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Be On the Lookout

In the fight against car thieves sometimes the most effective tools are the eyes of alert cops.

October 01, 2004  |  by Dan Pasquale - Also by this author


Numerous high-tech gadgets are now being deployed by law enforcement to catch or stop car thieves. Some agencies have set up special “sting” cars equipped with tracking systems and video surveillance gear. These have led to arrests of entire car theft rings and the seizure and shuttering of chop shops. As such they get a lot of press. But they can’t take the place of the best auto-theft recovery tool ever created, the well-educated patrol officer.

 

Patrol officers have always been the backbone of the police department, and they play a crucial role in the fight against auto theft. A well-trained, experienced officer can spot a stolen car driving down the highway or one “dumped” on the side of a county road. And some departments have cops who just seem to have a nose for finding stolen cars.

 

How do they do it? Simple; they learned easy techniques for spotting stolen cars early in their careers, and they apply them consistently in their daily duties. Any officer can learn these techniques, and any department can teach their officers these tips to increase their effectiveness in recovering stolen vehicles.

 

Here is a list of simple things to look for when searching for stolen vehicles:

• Look for broken car windows, especially wing windows. This is still the preferred way of vehicle entry for amateur car thieves. Breaking a small wing window and unlocking the door gets them into the car. Starting it is easy after that.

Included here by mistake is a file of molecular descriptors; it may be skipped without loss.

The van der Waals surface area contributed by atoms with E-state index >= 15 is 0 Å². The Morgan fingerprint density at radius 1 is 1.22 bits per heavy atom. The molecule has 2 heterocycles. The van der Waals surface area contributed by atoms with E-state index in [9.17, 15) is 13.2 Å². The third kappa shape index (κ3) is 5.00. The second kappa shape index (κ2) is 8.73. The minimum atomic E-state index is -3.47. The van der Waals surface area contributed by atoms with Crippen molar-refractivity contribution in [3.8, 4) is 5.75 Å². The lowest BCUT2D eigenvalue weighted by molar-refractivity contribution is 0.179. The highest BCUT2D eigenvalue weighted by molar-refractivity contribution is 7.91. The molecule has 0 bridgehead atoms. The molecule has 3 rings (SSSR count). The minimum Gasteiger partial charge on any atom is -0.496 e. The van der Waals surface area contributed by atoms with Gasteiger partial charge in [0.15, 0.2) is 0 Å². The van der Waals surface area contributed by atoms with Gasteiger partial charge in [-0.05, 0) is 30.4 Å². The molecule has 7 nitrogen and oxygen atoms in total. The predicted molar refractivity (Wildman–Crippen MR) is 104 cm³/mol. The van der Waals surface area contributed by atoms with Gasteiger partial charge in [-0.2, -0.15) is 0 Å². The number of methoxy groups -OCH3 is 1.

• Look for vehicles out of place. Vehicles that are parked in the middle of nowhere, between businesses, or in empty parking lots should send up a red flag to any passing officer. Thieves will normally “dump” stolen vehicles in crowded parking areas during peak hours. After the business is closed, the parking lot is cleared, except for the stolen car. Shopping malls are famous for this.

• Look for “stripped” vehicles. Many car thieves steal cars just for their parts. This is especially true in today’s “street racer” culture, where performance parts are worth a small fortune. Honda, Mitsubishi, and Acura are popular car makes for street racers, and that makes certain models of these cars popular for auto theft. These vehicles can frequently be found missing interior parts, such as seats and dashboards or engine parts.

CONTINUED: Be On the Lookout «   Page 1 of 2   »

Tags: Crime Trends, Stolen Property


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